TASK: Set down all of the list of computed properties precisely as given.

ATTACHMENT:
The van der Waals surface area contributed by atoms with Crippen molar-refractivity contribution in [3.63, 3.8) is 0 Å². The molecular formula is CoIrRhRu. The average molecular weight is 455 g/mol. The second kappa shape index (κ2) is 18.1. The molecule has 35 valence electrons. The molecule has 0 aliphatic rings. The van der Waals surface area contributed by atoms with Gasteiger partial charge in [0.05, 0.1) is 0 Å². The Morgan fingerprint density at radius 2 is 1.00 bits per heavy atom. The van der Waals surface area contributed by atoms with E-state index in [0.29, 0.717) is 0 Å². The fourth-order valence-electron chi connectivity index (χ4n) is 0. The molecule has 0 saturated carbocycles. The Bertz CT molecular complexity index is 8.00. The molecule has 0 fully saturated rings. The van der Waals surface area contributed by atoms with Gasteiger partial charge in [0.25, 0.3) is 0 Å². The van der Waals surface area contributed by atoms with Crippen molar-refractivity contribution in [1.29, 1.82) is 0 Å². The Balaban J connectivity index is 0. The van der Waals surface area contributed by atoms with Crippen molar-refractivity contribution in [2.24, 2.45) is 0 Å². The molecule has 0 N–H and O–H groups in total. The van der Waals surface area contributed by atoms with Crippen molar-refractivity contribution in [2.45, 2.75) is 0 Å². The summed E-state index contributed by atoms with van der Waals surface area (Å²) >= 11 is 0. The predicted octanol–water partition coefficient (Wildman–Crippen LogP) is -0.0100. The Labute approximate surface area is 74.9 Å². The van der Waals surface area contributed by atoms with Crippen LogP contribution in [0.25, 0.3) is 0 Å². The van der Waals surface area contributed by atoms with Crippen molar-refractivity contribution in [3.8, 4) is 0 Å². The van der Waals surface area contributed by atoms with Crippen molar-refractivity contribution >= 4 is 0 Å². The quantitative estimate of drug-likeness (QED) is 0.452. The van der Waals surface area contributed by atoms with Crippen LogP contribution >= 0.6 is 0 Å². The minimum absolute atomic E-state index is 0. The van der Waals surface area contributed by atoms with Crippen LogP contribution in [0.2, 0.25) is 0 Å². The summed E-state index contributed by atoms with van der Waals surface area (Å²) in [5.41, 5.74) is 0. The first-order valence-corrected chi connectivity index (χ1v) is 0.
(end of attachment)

The van der Waals surface area contributed by atoms with Crippen molar-refractivity contribution in [3.63, 3.8) is 0 Å². The molecular formula is CoIrRhRu. The average molecular weight is 455 g/mol. The second kappa shape index (κ2) is 18.1. The molecule has 35 valence electrons. The molecule has 0 aliphatic rings. The van der Waals surface area contributed by atoms with Gasteiger partial charge in [0.05, 0.1) is 0 Å². The Morgan fingerprint density at radius 2 is 1.00 bits per heavy atom. The van der Waals surface area contributed by atoms with E-state index in [0.29, 0.717) is 0 Å². The fourth-order valence-electron chi connectivity index (χ4n) is 0. The molecule has 0 saturated carbocycles. The Bertz CT molecular complexity index is 8.00. The molecule has 0 fully saturated rings. The van der Waals surface area contributed by atoms with Gasteiger partial charge in [0.25, 0.3) is 0 Å². The van der Waals surface area contributed by atoms with Crippen molar-refractivity contribution in [1.29, 1.82) is 0 Å². The Balaban J connectivity index is 0. The van der Waals surface area contributed by atoms with Crippen molar-refractivity contribution in [2.24, 2.45) is 0 Å². The molecule has 0 N–H and O–H groups in total. The van der Waals surface area contributed by atoms with Crippen molar-refractivity contribution in [2.45, 2.75) is 0 Å². The summed E-state index contributed by atoms with van der Waals surface area (Å²) >= 11 is 0. The predicted octanol–water partition coefficient (Wildman–Crippen LogP) is -0.0100. The Labute approximate surface area is 74.9 Å². The van der Waals surface area contributed by atoms with Crippen LogP contribution in [0.25, 0.3) is 0 Å². The van der Waals surface area contributed by atoms with Crippen molar-refractivity contribution in [3.8, 4) is 0 Å². The van der Waals surface area contributed by atoms with Crippen molar-refractivity contribution >= 4 is 0 Å². The quantitative estimate of drug-likeness (QED) is 0.452. The van der Waals surface area contributed by atoms with Crippen LogP contribution >= 0.6 is 0 Å². The minimum absolute atomic E-state index is 0. The van der Waals surface area contributed by atoms with Crippen LogP contribution in [0.2, 0.25) is 0 Å². The summed E-state index contributed by atoms with van der Waals surface area (Å²) in [5.41, 5.74) is 0. The first-order valence-corrected chi connectivity index (χ1v) is 0.